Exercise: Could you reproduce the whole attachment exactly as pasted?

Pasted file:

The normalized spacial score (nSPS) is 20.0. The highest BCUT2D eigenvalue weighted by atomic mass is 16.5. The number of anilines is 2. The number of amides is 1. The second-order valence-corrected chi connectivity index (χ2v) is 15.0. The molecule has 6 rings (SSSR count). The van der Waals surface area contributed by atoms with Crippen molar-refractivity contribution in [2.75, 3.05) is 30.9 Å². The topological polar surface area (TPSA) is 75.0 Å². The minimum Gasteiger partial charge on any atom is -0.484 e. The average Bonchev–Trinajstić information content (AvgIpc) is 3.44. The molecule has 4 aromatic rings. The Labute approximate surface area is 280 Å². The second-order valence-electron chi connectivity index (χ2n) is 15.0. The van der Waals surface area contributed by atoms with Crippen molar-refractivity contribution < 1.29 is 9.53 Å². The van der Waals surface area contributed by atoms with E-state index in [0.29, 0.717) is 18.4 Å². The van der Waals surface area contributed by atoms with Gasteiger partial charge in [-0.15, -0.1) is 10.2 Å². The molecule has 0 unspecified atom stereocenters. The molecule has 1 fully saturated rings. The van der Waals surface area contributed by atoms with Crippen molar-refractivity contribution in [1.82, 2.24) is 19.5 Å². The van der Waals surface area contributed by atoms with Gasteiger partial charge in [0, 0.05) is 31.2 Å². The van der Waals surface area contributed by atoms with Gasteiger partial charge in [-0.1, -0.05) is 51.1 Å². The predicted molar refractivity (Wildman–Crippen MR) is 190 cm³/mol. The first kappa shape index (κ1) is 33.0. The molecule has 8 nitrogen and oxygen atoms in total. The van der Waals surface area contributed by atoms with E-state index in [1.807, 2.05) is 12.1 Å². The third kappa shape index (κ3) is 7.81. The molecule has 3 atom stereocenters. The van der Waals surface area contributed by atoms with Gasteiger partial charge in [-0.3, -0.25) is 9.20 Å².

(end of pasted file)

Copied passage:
The normalized spacial score (nSPS) is 20.0. The highest BCUT2D eigenvalue weighted by atomic mass is 16.5. The number of anilines is 2. The number of amides is 1. The second-order valence-corrected chi connectivity index (χ2v) is 15.0. The molecule has 6 rings (SSSR count). The van der Waals surface area contributed by atoms with Crippen molar-refractivity contribution in [2.75, 3.05) is 30.9 Å². The topological polar surface area (TPSA) is 75.0 Å². The minimum Gasteiger partial charge on any atom is -0.484 e. The average Bonchev–Trinajstić information content (AvgIpc) is 3.44. The molecule has 4 aromatic rings. The Labute approximate surface area is 280 Å². The second-order valence-electron chi connectivity index (χ2n) is 15.0. The van der Waals surface area contributed by atoms with Crippen molar-refractivity contribution < 1.29 is 9.53 Å². The van der Waals surface area contributed by atoms with E-state index in [0.29, 0.717) is 18.4 Å². The van der Waals surface area contributed by atoms with Gasteiger partial charge in [-0.15, -0.1) is 10.2 Å². The molecule has 0 unspecified atom stereocenters. The molecule has 1 fully saturated rings. The van der Waals surface area contributed by atoms with Crippen molar-refractivity contribution in [1.82, 2.24) is 19.5 Å². The van der Waals surface area contributed by atoms with Gasteiger partial charge in [0, 0.05) is 31.2 Å². The van der Waals surface area contributed by atoms with Gasteiger partial charge in [-0.1, -0.05) is 51.1 Å². The predicted molar refractivity (Wildman–Crippen MR) is 190 cm³/mol. The first kappa shape index (κ1) is 33.0. The molecule has 8 nitrogen and oxygen atoms in total. The van der Waals surface area contributed by atoms with E-state index in [1.807, 2.05) is 12.1 Å². The third kappa shape index (κ3) is 7.81. The molecule has 3 atom stereocenters. The van der Waals surface area contributed by atoms with Gasteiger partial charge in [-0.3, -0.25) is 9.20 Å².